HT Local News

Georgia teacher lawsuit blames Kemp, school officials for putting staff, students at risk for COVID-19

By Ty Tagami, The Atlanta Journal-Constitution #atlanta-ga (CNT)

A lawsuit by a teacher in Paulding County is challenging the way officials from Gov. Brian Kemp and State School Superintendent Richard Woods down to the local school board have handled the coronavirus.

The lawsuit alleges that lax state and local standards have exposed staff, students, families and the Paulding community to risk of infection by the sometimes deadly virus.

“Since the beginning of the pandemic, the State Defendants have steadfastly refused to issue meaningful, binding requirements for school districts concerning how they are expected to operate during the pandemic,” says the complaint filed in Fulton County Superior Court. This is in “sharp contrast” to standards for restaurants, retailers or summer camps, the lawsuit notes.

The 39-page lawsuit wants the court to require schools to implement precautions and follow standards “reasonably calculated” to ensure safety.

A copy was shared by the Georgia Association of Educators, one of the plaintiffs.

The Georgia educators group, the state’s second-largest teacher advocacy organization with 28,000 members, is a party to the suit with the anonymous Paulding employee and education group member, described as a longtime teacher. She is referred to only by her initials M.J. because she fears retaliation by the school district, the suit says. She lives with a parent, nearly 80, who has a lung disease that enhances the risk of consequences of COVID-19.

She also has a child attending the school system who has asthma and severe allergies. Though Paulding offers an online option, this family chose not to enroll in it because the child is a “strong” student and “because of the complexity of the subject matter and the rigorous workload of her curriculum.”

“This is all about the health and safety of our students,” said the group’s President, Lisa Morgan, a teacher in DeKalb County. “The reopening plans across the state are not prioritizing health and safety.”

The lawsuit was not appearing in the records system of Fulton County Superior Court by midday Thursday, but Morgan said attorneys had documented that they had filed it electronically Wednesday afternoon and told her their case was awaiting assignment to a judge. She said that as far as she knew it was one of the first lawsuits of its kind in the nation, likely because Georgia was among the earliest states to return to school for the fall semester.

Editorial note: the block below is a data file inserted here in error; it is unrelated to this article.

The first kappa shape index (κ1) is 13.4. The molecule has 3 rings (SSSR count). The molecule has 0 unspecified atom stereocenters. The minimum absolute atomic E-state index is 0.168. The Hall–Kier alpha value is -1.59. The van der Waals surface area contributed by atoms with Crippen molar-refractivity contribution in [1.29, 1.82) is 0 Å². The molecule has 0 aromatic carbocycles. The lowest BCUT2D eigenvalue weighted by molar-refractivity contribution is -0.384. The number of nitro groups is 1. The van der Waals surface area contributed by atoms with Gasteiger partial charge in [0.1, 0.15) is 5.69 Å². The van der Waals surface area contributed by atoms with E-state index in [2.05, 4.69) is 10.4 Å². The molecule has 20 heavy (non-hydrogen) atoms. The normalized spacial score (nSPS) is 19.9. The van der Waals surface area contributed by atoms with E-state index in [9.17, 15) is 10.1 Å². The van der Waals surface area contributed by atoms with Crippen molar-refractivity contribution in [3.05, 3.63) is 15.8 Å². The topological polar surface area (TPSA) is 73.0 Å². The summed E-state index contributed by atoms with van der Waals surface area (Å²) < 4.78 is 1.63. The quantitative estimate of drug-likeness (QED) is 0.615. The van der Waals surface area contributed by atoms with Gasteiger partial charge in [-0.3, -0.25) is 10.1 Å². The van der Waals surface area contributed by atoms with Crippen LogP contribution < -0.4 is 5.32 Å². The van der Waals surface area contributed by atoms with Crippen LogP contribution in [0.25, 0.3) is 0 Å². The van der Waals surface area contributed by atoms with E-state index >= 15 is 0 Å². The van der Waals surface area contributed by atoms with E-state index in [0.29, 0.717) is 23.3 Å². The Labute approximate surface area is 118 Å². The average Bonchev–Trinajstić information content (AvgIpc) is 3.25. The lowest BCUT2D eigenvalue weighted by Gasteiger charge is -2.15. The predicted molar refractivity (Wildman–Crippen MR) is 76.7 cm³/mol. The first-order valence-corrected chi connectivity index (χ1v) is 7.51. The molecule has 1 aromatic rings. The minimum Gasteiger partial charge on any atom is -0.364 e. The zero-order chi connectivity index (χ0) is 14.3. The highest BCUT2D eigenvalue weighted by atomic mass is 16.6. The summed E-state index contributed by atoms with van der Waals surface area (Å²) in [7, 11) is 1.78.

The governor’s office declined to comment on the suit. “We don’t comment on pending litigation,” Kemp spokesman Cody Hall said.

Kemp on Wednesday pointed to declining case counts, saying Georgians had “stepped up to the plate” in responding to the coronavirus. Since mid-July, Georgia has reported declining cases in 10 out of the past 11 weeks, an Atlanta Journal-Constitution analysis of state data shows.

Still, Georgia’s seven-day rolling average of new cases is about double what it was at the low point at the end of May, a month after Kemp relaxed shelter-in-place orders, and the death rate reported during the seven days that ended last Friday was above the national average, according to the White House Coronavirus Task Force.

A spokesman for the Paulding school system was still reviewing the complaint Thursday and was not prepared to comment. Attorneys for the plaintiffs could not be reached for comment.

Paulding made international news in August after students posted photographs on social media showing hallways crowded with students, few of them wearing masks. Public health officials have consistently said that masks are a key tool in combatting the spread of the virus.

The lawsuit says Paulding doesn’t require masks and, according to the plaintiffs, few wear them at school. It notes that as of this week more than 7,200 people had died in Georgia from COVID-19.

The state superintendent’s office said Woods has encouraged schools to mandate masks and noted that they are not obliged to offer in-person classes. Schools operate independently under the state constitution, and the state superintendent, an elected official, has no unilateral authority over their operations, the statement said. “The GAE complaint is asking the Georgia Department of Education to exercise authority we do not have,” said the statement from Woods’ spokeswoman Meghan Frick.

It noted that when the Paulding photos made it clear there were “issues” with that school system’s response to COVID-19, Woods’ staff contacted Paulding about it, and Woods himself issued a public statement “making it clear this was not acceptable.”